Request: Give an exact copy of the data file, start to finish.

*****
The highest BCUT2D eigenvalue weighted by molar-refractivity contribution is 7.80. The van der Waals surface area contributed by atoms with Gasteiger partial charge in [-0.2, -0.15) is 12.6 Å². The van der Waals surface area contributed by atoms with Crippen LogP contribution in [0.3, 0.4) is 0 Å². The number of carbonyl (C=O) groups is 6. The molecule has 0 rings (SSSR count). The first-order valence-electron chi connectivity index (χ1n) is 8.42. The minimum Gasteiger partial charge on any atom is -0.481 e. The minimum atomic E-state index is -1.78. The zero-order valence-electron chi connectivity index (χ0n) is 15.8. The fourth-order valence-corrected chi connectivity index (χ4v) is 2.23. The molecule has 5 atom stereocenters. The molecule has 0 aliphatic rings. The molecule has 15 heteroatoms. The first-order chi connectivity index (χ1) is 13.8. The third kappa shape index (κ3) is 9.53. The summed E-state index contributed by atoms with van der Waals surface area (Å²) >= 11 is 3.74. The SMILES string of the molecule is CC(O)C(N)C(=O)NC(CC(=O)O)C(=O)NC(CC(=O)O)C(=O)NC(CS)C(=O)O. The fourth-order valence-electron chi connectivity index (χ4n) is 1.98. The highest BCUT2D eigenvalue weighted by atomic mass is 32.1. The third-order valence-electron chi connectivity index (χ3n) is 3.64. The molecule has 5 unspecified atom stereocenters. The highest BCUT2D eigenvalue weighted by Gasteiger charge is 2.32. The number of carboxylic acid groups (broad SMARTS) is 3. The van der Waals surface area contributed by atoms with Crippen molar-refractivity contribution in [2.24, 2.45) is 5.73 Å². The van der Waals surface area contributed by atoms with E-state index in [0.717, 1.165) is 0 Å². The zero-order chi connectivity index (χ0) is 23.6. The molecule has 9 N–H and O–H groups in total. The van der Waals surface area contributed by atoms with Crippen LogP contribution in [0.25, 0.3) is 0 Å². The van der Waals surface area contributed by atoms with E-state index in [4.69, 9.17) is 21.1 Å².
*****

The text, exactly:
The highest BCUT2D eigenvalue weighted by molar-refractivity contribution is 7.80. The van der Waals surface area contributed by atoms with Gasteiger partial charge in [-0.2, -0.15) is 12.6 Å². The van der Waals surface area contributed by atoms with Crippen LogP contribution in [0.3, 0.4) is 0 Å². The number of carbonyl (C=O) groups is 6. The molecule has 0 rings (SSSR count). The first-order valence-electron chi connectivity index (χ1n) is 8.42. The minimum Gasteiger partial charge on any atom is -0.481 e. The minimum atomic E-state index is -1.78. The zero-order valence-electron chi connectivity index (χ0n) is 15.8. The fourth-order valence-corrected chi connectivity index (χ4v) is 2.23. The molecule has 5 atom stereocenters. The molecule has 0 aliphatic rings. The molecule has 15 heteroatoms. The first-order chi connectivity index (χ1) is 13.8. The third kappa shape index (κ3) is 9.53. The summed E-state index contributed by atoms with van der Waals surface area (Å²) >= 11 is 3.74. The SMILES string of the molecule is CC(O)C(N)C(=O)NC(CC(=O)O)C(=O)NC(CC(=O)O)C(=O)NC(CS)C(=O)O. The fourth-order valence-electron chi connectivity index (χ4n) is 1.98. The highest BCUT2D eigenvalue weighted by atomic mass is 32.1. The third-order valence-electron chi connectivity index (χ3n) is 3.64. The molecule has 5 unspecified atom stereocenters. The highest BCUT2D eigenvalue weighted by Gasteiger charge is 2.32. The number of carboxylic acid groups (broad SMARTS) is 3. The van der Waals surface area contributed by atoms with Crippen molar-refractivity contribution in [2.24, 2.45) is 5.73 Å². The van der Waals surface area contributed by atoms with E-state index in [0.717, 1.165) is 0 Å². The zero-order chi connectivity index (χ0) is 23.6. The molecule has 9 N–H and O–H groups in total. The van der Waals surface area contributed by atoms with Crippen LogP contribution in [0.25, 0.3) is 0 Å². The van der Waals surface area contributed by atoms with E-state index in [4.69, 9.17) is 21.1 Å².